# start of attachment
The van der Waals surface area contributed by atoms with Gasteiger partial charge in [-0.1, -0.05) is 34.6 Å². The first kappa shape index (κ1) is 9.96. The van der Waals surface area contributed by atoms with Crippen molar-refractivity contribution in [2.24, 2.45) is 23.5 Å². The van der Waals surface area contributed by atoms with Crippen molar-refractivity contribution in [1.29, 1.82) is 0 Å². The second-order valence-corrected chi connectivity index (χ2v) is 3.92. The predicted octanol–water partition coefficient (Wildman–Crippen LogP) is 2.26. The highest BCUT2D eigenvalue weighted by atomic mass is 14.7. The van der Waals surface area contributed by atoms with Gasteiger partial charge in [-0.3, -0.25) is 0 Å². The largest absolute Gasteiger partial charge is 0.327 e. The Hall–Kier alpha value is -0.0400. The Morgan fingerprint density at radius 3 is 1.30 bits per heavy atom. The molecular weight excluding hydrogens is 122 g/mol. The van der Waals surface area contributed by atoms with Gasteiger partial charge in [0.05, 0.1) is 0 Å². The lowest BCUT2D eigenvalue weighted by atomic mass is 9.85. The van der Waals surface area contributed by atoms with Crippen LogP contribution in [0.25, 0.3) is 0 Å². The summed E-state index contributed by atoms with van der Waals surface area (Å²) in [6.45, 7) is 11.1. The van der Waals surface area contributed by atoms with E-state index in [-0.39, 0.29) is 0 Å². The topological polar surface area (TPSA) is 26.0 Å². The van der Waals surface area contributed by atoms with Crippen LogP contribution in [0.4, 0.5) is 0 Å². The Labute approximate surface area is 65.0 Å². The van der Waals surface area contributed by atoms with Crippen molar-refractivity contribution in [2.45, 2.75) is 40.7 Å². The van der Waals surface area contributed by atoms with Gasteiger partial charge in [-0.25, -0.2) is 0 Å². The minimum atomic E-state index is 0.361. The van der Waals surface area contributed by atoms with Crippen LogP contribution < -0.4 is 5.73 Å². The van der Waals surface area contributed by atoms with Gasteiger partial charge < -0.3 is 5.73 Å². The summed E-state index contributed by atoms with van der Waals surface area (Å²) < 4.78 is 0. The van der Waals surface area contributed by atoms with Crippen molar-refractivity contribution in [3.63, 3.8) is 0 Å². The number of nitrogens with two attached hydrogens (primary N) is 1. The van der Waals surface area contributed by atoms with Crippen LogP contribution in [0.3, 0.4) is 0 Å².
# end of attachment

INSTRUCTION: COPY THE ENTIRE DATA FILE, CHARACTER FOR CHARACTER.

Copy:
The van der Waals surface area contributed by atoms with Gasteiger partial charge in [-0.1, -0.05) is 34.6 Å². The first kappa shape index (κ1) is 9.96. The van der Waals surface area contributed by atoms with Crippen molar-refractivity contribution in [2.24, 2.45) is 23.5 Å². The van der Waals surface area contributed by atoms with Crippen molar-refractivity contribution in [1.29, 1.82) is 0 Å². The second-order valence-corrected chi connectivity index (χ2v) is 3.92. The predicted octanol–water partition coefficient (Wildman–Crippen LogP) is 2.26. The highest BCUT2D eigenvalue weighted by atomic mass is 14.7. The van der Waals surface area contributed by atoms with Gasteiger partial charge in [-0.3, -0.25) is 0 Å². The largest absolute Gasteiger partial charge is 0.327 e. The Hall–Kier alpha value is -0.0400. The Morgan fingerprint density at radius 3 is 1.30 bits per heavy atom. The molecular weight excluding hydrogens is 122 g/mol. The van der Waals surface area contributed by atoms with Gasteiger partial charge in [0.05, 0.1) is 0 Å². The lowest BCUT2D eigenvalue weighted by atomic mass is 9.85. The van der Waals surface area contributed by atoms with Crippen LogP contribution in [0.25, 0.3) is 0 Å². The summed E-state index contributed by atoms with van der Waals surface area (Å²) in [6.45, 7) is 11.1. The van der Waals surface area contributed by atoms with E-state index in [-0.39, 0.29) is 0 Å². The topological polar surface area (TPSA) is 26.0 Å². The van der Waals surface area contributed by atoms with Crippen LogP contribution in [0.4, 0.5) is 0 Å². The Labute approximate surface area is 65.0 Å². The van der Waals surface area contributed by atoms with Crippen molar-refractivity contribution in [2.45, 2.75) is 40.7 Å². The van der Waals surface area contributed by atoms with Gasteiger partial charge in [-0.25, -0.2) is 0 Å². The minimum atomic E-state index is 0.361. The van der Waals surface area contributed by atoms with Crippen LogP contribution < -0.4 is 5.73 Å². The van der Waals surface area contributed by atoms with Gasteiger partial charge < -0.3 is 5.73 Å². The summed E-state index contributed by atoms with van der Waals surface area (Å²) < 4.78 is 0. The van der Waals surface area contributed by atoms with Crippen molar-refractivity contribution in [3.63, 3.8) is 0 Å². The number of nitrogens with two attached hydrogens (primary N) is 1. The van der Waals surface area contributed by atoms with Crippen LogP contribution in [0.3, 0.4) is 0 Å².